A beginning programmer

Steven Friedrich FreeBSD at insightbb.com
Mon Jul 11 00:08:20 BST 2011

> My problem is this though... I don't know what to do with this new
> found knowledge of these languages. I just don't know
> what to do with it, I don't have any problems that need to be solved
> and unfortunately I don't really see myself as familiar enough with the
> languages (except MAYBE c++) to start trying to help everyone here at KDE
> or even Gnome. I'll sometimes be roaming linuxhomepage.com / lxer /
> phoronix and see some new patch mentioned, and out of curiosity I'll click
> on it and read it, and
> I have to say.. alot of the time it looks like gibberish to me. Even
> with comments,
> I can't make sense of it. Perhaps im simply unlucky and choosing the
> more... low-level
> patchs to look at, but I got to say, its rather disheartening when I
> can't even make sense
> of what is going on.
> I know this isn't strictly limited to KDE but I'm sure that my situation is
> hardly new to programmer's the world over.

I suspect no one has told you that programming can roughly be divided between 
two domains; applications programming and system programming.

Application programming these days is mostly done by web programmers.  That's 
because corporations want applications that they can use around the world 
easily, as well as other considerations.  Application programming includes 
applications like Amazon.com, where the user interacts with a database of 
products and selects items to go into a shopping cart.  Other applications on 
the Internet can be found on nearly any Internet web site.

Systems programming is between application programs and the operating system, 
such as Windows, Linux, FreeBSD, Mac OS, etc.

Most programmers begin by creating end-user apps.  This is likely what you've 

In any case, the best thing you can do is decide which OS you'd like to 
develop under.  There are a lot of integrated development environments 
available for Windows, but few are free.  If you have money, it's easy to get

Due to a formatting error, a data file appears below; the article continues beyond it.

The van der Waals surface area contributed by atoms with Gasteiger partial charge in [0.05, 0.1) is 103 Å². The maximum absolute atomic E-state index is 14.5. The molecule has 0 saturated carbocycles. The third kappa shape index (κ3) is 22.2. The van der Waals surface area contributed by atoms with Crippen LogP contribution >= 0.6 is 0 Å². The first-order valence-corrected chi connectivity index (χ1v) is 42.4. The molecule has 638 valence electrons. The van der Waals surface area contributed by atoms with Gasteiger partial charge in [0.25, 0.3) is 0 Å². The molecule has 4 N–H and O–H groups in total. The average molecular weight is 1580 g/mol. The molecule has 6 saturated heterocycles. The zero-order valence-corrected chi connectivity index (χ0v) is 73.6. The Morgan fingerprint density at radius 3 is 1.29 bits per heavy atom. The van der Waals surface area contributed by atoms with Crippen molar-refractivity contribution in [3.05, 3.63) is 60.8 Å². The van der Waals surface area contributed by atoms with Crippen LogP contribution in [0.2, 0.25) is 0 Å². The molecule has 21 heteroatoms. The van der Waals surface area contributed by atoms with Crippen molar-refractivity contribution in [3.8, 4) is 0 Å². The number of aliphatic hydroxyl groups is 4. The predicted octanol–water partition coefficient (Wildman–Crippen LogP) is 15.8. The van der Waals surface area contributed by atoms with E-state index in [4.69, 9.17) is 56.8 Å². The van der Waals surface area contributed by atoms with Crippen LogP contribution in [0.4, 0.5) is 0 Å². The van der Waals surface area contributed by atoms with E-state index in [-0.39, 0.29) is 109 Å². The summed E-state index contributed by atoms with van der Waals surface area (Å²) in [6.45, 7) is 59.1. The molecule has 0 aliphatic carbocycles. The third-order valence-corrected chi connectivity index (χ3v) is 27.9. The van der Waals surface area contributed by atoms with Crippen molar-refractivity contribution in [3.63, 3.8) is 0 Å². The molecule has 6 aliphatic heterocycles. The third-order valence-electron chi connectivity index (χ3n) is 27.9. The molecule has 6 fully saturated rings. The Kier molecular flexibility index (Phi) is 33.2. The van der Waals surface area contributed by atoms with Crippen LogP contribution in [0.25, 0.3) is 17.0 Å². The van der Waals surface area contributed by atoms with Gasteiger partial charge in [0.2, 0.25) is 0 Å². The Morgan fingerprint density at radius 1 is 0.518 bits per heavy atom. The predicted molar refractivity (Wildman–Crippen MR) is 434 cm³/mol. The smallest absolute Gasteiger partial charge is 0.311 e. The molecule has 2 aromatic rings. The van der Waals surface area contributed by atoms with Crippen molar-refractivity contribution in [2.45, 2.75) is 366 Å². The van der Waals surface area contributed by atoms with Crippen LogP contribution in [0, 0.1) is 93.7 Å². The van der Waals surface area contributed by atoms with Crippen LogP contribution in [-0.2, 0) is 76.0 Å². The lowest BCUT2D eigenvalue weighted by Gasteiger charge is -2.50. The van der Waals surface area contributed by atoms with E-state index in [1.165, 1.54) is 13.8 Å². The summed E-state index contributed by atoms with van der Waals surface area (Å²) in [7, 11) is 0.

started.  You can buy a fairly low cost compiler for Windows and a few books 
to expand your skills.

You can also, for FREE, download a release of Linux (literally hundreds of 
distros to choose from) or BSD (FreeBSD, NetBSD, OpenBSD), and "burn" it to a 
DVD and install it on a computer.  I bought a laptop years ago and I used 
Partition Magic to shrink the Windows partition so I could install FreeBSD on 
a new partition using the space I freed with Partition Magic.  This is not the 
way I would recommend you do it though.  If I were you, I'd buy an external 
drive with USB connection and install FreeBSD on it, leaving your Windows 
drive alone.  You could disconnect the Windows drive when you're ready to 
install FreeBSD so you can't accidentally wipe it out, then after FreeBSD is 
installed and you're comfortable, reconnect the Windows drive and use 
BootManager to select which OS to boot from.  If you choose to use FreeBSD or 
Linux, do yourself a favor and buy a book on it.  You will also need a book 
that describes unix from a user perspective.  Web sites for FreeBSD and Linux 
usually include recommendations for several great books.

In the past, you could subscribe to various magazines that include sample 
programs or ideas, such as C/C++ Journal (something like that).  Google for 
ideas, such as "C++ magazine Windows"  substituting any language you like and 
any OS.

It's also a good idea to become familar with various general purpose apps, 
such as word processors, spreadsheets, and databases.  I often use these to 
solve problems quicker than writing a special purpose app.  As an example, I 
use a spreadsheet to keep my personal checkbook, but someone else might use 
QuickBooks, or some Microsoft product.  It's best to check out both types, 
general (spreadsheet) and specific purpose (Quickbooks).

Hope this helps.  I'm sure many people will offer even more advice.  8o)

My main point is that "hands-on" beats book learning every time.  You still 
need book learning, but at some point, you have to be able to apply it.  You 
can't apply it unless you have an environment to use it in, and that takes 
hands-on use.
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